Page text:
China Attacks U.S. Pet Food Company for Not Importing Chinese Ingredients

A bowl of Blue Buffalo Blue brand Life Protection Formula dry dog food is arranged for a photograph in Princeton, Illinois, U.S., on Thursday, Aug. 3, 2017. Blue Buffalo Pet Products Inc. is scheduled to release earnings figures on August 8. Photographer: Daniel Acker/Bloomberg via Getty Images
Daniel Acker/Bloomberg via Getty Images

China’s official Communist Party newspaper, the People’s Daily, published a tirade this weekend against family-owned American pet food company The Honest Kitchen for advertising that it locally sources ingredients and does not use and Chinese products in its recipes.

The company makes clear in its advertising that it avoids Chinese ingredients and declares in one promotional graphic, “p.s.– free Tibet!”

The People’s Daily called the company’s choice to advertise that it uses no ingredients from the country “offensive and wrong” and accused it of “promoting an anti-Chinese agenda.” The newspaper ominously adds that, “as recent events have shown, making oneself an enemy of the Chinese people is not the right way to do business.”

The pet food company’s offending label reads, “we make ALL of our cat and dog foods without ingredients from China – nothing, zip, nada!” In an explanation of its policies on its blog from 2014, The Honest Kitchen responds to news at the time that Petco and Petsmart had banned dog treats from China following the revelation that these treats had caused significant health damage to the pets eating them.

“In light of the recent news of big pet chains banning treats from China, we wanted to take a moment to point out that we make ALL of our cat and dog foods without ingredients from China – nothing, zip, nada! This includes our treats, supplements and foods,” the blog post reads. The post also included a map of where ingredients in the company’s food comes from, which highlighted the lack of Chinese products. Next to China on the map, the company placed a small sign reading “p.s. – free Tibet!”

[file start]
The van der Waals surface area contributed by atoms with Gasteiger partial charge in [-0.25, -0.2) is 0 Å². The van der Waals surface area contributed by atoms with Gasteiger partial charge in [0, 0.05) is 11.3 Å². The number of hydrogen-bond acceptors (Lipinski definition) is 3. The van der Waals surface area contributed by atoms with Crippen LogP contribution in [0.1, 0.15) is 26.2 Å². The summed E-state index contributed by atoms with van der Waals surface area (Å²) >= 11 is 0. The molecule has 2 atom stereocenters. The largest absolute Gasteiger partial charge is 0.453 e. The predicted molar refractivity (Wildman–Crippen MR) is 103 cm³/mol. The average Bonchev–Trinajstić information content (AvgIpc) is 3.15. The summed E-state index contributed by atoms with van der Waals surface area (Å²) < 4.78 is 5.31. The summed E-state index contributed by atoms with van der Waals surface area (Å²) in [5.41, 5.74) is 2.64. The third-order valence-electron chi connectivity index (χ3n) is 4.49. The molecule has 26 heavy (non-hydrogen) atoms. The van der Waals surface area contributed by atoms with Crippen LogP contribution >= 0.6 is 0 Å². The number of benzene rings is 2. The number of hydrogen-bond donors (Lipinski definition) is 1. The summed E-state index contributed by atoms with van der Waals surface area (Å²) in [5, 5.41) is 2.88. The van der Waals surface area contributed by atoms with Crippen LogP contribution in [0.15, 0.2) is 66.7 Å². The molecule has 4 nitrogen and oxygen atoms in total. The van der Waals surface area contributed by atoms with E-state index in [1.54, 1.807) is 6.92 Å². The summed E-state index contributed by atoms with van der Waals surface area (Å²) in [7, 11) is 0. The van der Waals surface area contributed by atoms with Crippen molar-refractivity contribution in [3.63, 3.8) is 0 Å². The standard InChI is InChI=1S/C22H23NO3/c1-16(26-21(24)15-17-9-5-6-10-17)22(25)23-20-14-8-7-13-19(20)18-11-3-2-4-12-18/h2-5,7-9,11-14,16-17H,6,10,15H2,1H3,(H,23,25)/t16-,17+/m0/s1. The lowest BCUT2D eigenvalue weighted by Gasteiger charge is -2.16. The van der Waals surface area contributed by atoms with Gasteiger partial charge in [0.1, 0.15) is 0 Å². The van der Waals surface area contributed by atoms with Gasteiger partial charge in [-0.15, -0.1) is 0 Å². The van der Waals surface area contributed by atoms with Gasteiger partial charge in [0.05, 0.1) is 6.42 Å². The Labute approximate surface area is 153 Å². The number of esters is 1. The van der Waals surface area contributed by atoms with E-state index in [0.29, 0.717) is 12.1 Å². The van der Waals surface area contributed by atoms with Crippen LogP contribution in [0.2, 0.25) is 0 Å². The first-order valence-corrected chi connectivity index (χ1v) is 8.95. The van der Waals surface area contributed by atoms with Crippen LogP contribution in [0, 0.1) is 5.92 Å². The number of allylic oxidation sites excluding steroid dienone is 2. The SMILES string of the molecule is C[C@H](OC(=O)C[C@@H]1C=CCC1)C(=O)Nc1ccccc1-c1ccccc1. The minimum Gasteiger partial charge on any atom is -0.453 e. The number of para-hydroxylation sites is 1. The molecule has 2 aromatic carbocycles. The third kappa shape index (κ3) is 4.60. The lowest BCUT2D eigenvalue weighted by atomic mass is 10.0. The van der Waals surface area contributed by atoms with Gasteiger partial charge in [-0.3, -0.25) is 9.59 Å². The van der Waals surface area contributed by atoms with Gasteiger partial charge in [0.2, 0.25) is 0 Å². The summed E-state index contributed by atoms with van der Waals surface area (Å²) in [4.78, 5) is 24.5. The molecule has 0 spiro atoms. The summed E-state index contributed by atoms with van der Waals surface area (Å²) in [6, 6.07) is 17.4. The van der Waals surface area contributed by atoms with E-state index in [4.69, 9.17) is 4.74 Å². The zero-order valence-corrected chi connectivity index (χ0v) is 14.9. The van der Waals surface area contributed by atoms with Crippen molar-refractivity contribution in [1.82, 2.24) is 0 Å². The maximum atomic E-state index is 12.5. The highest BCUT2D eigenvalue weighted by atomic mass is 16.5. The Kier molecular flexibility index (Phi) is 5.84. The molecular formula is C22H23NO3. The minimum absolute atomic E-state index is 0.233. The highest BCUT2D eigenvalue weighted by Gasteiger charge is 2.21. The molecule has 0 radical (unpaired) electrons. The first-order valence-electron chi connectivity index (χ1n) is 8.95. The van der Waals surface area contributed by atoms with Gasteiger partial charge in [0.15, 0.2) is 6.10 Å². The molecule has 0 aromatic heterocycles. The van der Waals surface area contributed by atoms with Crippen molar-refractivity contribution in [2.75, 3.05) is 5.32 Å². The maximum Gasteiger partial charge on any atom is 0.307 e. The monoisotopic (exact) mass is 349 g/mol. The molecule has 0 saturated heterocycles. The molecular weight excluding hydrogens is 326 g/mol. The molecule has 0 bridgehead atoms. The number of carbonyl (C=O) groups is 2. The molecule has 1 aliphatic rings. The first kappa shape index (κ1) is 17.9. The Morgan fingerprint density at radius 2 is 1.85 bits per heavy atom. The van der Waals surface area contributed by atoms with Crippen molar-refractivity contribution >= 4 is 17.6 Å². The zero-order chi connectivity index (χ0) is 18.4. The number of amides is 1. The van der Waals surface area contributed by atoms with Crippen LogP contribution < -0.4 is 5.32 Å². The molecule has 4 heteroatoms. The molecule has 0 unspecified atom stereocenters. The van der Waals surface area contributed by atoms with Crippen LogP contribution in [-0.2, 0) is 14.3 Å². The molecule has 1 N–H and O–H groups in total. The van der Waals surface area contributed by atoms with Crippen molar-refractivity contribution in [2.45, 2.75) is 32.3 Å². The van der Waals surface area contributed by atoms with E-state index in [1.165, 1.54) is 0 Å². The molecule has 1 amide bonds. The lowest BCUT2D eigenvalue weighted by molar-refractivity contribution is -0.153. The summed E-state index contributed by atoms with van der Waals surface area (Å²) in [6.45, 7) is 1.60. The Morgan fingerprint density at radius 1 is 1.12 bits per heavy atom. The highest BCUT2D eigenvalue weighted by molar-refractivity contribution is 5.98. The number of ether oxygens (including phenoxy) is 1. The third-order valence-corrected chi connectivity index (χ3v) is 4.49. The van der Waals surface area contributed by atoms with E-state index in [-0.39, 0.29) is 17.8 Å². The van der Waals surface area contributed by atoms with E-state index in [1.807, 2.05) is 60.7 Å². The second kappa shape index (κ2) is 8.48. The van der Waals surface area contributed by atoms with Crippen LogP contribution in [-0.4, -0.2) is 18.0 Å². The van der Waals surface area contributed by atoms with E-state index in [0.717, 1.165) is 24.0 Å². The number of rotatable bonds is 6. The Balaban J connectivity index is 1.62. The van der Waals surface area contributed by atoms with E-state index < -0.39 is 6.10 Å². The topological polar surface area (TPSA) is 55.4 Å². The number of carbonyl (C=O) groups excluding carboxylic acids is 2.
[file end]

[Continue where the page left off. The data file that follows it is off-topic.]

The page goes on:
A report published in March – despite years of the small company using such marketing – in a Canadian newspaper quoted a Chinese consumer who said they “felt offended” by the label. “I don’t feel very comfortable that a product like this exists in the market,” the consumer told Richmond News.

Responding to the complaint, the company’s founder, Lucy Postins, explained to the newspaper that the ban on Chinese products is a response to severe safety concerns with Chinese pet food.

“Back in 2007, there was a massive pet food recall in the industry in the United States. It was extremely devastating and many pets lost their lives,” she said. The offending ingredient was found to be the chemical melamine which, she said, “turns out to be exceedingly toxic for dogs and cats and thousands of pets lost their lives.”

“We have customers that are Chinese people or Chinese citizens and they don’t want to use Chinese ingredients for their dog and cat. So the label is not against the (Chinese) nation or people,” Postins added. Postins founded the company in 2002 in an attempt to develop what the company calls “human grade” dog and cat food, intended to provide healthier diets to pets.

“It is ridiculous to judge China’s food quality based on the melamine pet food recall, especially in the face of new facts,” the People’s Daily responded to the company’s explanation. “China places high value on food safety and has been making great efforts to improve the quality and safety of its food. Its actions against the Chinese people show that it is not ‘honest’ at all.”